In Brief

(Feb. 20, 1997, Gazette)

APICS conference coming to Memorial

Sure 1997 marks the 500th anniversary of John Cabot's arrival in Newfoundland, but there's another good reason to come to the province this year. The fourth Atlantic Provinces Council on the Sciences (APICS) Science Education Conference will be held on Memorial's St. John's campus from Aug. 13-16. The conference will deal with all aspects of science education, from the primary level to university teaching. While emphasis may be placed on Atlantic curriculum -- especially in the common Atlantic science programs -- topics will be kept as broad as possible. For more information about the conference, or to make suggestions about topics, contact associate professor Fred Smith, Room C-2001, Chemistry-Physics Building, Memorial University of Newfoundland, St. John's, Nfld., A1B 3X9; telephone 709-737-4314; fax 709-737-3316; or e-mail

Deadline for applications approaching

Applications are invited by March 28 for the Margaret Williams Trust Fund Award, which has been established to promote the development of librarianship in Newfoundland and Labrador. Funds are awarded on a competitive basis to applicants seeking funding for library related projects or assistance in pursuing graduate studies in library science. This year's award will be worth up to $1,000. For details and an application form, contact Richard Ellis, chair, Board of Trustees, Margaret Williams Trust Fund, Queen Elizabeth II Library, Memorial University of Newfoundland, St. John's, Nfld., A1B 3Y1.

New on the Net!

Wondering what's new in your area of interest at the library? The library's Recently Catalogued Titles list gives all titles catalogued in the last month for each discipline. This can be accessed from Memorial's home page, under Library, or directly, at: newacq.html.

Physics News, a weekly bulletin from the American Institute of Physics, gives concise coverage of new developments in physics. A searchable archive of articles back to September 1990 is available from the University of Exeter. Find this information at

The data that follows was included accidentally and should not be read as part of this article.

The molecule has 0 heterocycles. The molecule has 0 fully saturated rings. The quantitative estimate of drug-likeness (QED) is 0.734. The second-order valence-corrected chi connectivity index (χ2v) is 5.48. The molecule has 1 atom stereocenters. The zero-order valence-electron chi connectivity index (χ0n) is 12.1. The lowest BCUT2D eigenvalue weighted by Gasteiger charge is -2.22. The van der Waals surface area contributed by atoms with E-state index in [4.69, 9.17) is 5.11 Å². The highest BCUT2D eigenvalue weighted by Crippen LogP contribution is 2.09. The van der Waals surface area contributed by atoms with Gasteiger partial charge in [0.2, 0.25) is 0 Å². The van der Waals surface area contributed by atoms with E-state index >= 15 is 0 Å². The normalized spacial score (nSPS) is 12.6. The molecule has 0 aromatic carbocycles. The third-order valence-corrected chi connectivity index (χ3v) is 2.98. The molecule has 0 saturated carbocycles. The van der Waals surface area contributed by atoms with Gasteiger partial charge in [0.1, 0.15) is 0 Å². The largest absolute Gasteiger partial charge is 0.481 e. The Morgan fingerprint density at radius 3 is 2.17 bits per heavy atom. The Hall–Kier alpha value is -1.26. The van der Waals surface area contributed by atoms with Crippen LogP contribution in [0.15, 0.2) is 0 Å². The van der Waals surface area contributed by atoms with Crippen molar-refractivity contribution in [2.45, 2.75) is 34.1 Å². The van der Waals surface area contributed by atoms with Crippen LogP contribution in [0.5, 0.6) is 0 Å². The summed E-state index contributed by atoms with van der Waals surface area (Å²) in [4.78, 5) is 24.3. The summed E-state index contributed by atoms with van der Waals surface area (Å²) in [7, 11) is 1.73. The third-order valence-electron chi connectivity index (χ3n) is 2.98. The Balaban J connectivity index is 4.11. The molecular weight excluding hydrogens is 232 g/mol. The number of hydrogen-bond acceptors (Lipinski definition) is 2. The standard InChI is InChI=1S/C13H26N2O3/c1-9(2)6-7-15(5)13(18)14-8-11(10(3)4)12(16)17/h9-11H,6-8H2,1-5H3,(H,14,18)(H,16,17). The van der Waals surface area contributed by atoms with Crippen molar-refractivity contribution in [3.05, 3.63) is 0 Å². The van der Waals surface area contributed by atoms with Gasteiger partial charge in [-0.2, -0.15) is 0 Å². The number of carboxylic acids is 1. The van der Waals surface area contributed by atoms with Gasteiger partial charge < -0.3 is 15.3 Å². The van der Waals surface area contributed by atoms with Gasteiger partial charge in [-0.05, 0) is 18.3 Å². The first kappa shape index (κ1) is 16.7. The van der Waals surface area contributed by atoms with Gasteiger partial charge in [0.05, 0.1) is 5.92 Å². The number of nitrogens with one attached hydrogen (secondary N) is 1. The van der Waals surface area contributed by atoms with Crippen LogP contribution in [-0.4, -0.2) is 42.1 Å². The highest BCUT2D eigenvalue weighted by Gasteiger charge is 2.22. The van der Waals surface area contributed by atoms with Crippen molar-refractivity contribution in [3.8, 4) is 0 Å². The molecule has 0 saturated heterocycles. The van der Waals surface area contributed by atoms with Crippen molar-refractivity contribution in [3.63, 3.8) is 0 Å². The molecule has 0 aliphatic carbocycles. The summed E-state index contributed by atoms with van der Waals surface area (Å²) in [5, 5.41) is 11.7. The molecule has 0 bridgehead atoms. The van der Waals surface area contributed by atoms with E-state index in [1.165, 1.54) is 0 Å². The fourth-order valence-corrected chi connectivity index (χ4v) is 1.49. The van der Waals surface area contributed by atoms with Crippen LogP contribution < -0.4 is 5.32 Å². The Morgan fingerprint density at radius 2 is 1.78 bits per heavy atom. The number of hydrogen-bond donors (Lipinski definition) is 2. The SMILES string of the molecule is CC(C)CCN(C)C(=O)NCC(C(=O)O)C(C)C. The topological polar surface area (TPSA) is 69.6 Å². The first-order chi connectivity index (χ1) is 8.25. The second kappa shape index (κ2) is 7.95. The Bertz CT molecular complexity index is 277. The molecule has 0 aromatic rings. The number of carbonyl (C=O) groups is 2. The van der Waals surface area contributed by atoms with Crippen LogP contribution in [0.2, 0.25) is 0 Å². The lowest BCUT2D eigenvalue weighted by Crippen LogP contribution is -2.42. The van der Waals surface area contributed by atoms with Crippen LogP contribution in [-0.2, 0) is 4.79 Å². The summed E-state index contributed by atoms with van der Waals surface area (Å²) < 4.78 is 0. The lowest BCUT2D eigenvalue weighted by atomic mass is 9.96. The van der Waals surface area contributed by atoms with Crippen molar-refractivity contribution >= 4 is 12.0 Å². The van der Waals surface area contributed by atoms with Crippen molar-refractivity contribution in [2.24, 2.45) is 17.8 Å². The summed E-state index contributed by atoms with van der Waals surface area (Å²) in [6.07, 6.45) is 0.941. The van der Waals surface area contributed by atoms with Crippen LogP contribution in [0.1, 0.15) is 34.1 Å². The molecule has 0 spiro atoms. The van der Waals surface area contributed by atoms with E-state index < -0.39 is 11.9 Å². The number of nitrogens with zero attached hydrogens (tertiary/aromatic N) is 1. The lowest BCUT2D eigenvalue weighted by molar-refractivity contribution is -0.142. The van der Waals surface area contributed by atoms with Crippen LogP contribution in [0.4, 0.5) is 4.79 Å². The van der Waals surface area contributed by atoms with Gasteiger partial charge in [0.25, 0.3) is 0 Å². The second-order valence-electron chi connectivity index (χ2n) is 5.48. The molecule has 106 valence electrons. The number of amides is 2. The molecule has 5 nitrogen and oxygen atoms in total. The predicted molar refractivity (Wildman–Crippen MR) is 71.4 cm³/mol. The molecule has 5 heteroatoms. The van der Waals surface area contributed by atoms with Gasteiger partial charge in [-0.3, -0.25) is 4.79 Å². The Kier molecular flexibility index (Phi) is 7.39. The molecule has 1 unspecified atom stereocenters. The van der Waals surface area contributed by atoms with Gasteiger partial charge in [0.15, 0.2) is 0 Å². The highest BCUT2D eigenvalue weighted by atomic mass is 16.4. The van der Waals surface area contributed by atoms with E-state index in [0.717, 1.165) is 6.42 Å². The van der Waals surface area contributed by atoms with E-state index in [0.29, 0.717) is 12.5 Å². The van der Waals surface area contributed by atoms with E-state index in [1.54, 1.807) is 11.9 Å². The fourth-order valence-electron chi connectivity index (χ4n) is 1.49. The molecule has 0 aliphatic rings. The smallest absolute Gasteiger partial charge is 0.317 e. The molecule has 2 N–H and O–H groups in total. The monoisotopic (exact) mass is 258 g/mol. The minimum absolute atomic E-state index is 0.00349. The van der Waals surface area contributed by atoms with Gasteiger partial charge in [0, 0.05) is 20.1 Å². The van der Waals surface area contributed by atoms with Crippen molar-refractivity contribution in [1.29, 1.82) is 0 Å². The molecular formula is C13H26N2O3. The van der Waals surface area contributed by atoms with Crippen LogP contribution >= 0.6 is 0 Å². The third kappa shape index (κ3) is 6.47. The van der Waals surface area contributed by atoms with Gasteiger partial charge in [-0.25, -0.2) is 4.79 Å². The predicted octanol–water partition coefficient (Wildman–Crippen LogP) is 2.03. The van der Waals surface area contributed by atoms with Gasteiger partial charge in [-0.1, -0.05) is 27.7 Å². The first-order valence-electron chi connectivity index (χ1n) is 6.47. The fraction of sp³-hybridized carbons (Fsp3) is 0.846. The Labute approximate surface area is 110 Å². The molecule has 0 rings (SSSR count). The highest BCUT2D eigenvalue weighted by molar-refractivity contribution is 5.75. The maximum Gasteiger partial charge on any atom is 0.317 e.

The United Nations High Commissioner for Refugees (UNHCR) provides information about the refugee situation in individual countries, along with select documents from UNHCR's Refworld Database, background studies, refugee statistics, and updated news reports: http://

Questions about accessing these items? Contact Janice Adlington, Information Services Division, Queen Elizabeth II Library, 737-7427.

Canada-Taiwan scholarships available

The Association of Universities and Colleges of Canada has announced the Canada-Taiwan (Republic of China) Scholarship Program 1997-98. Ten scholarships will be awarded for the academic year 1997-98 to students interested in Mandarin language training. Return airfare to Taiwan, tuition, monthly allowance and health insurance are provided under the scholarship. To be eligible, candidates must be Canadian citizens who are now full-time students at a Canadian university or who were within the past three years. The deadline is March 31. Applications and guidelines are available at the International Programs Office, Spencer Hall. Call Dr. Tony Dickinson or Colleen Clarke, 737-4356, 737-4053.

Interested in Chinese studies?

The Association of Universities and Colleges of Canada recently announced the 1997-98 Chinese Studies: Faculty Research Award Program for Canadians. The applicable fields of study are in the social science and humanities areas, as identified by the Canada-Taiwan Higher Education Conferences. The award provides return airfare to Taiwan and a weekly allowance of $1,000. Eligible awardees must be Canadian citizens currently employed as full-time members of the academic staff at a recognized institution of higher education or equivalent degree-granting institute. Apply by March 31. Pick up applications and guidelines from the International Programs Office, Spencer Hall, or call Dr. Tony Dickinson or Colleen Clarke at 737-4356 or 737-4053.

HSSFC lobbying for research funding

The Humanities and Social Sciences Federation of Canada (HSSFC) is developing a proposal to establish Community and Information Crossroads (CRICs) at Canadian universities, which would help transfer knowledge in the social sciences and humanities to meet the needs of communities. Inspired by the Science Shops which have operated at Dutch universities for over 20 years, CRICs would involve students and faculty, and would raise the profile both of the university and of the research itself. At the same time, CRICs would afford easier access to university resources and allow community groups to be more effective in meeting social needs. These centres would be linked to each other and to centres in the Netherlands, the United States and the U.K. Occasional workshops and conferences would be held to build on experience and evaluate progress. The HSSFC is currently lobbying intensively to convince the federal government to allocate $15 million to establish some 25 crossroads at Canadian universities over the next five years. Copies of the CRICs report are available from the HSSFC office at 151 Slater St., Suite 415, Ottawa, Ont., K1P 5H3; phone 613-238-6112; and on the HSSFC website, at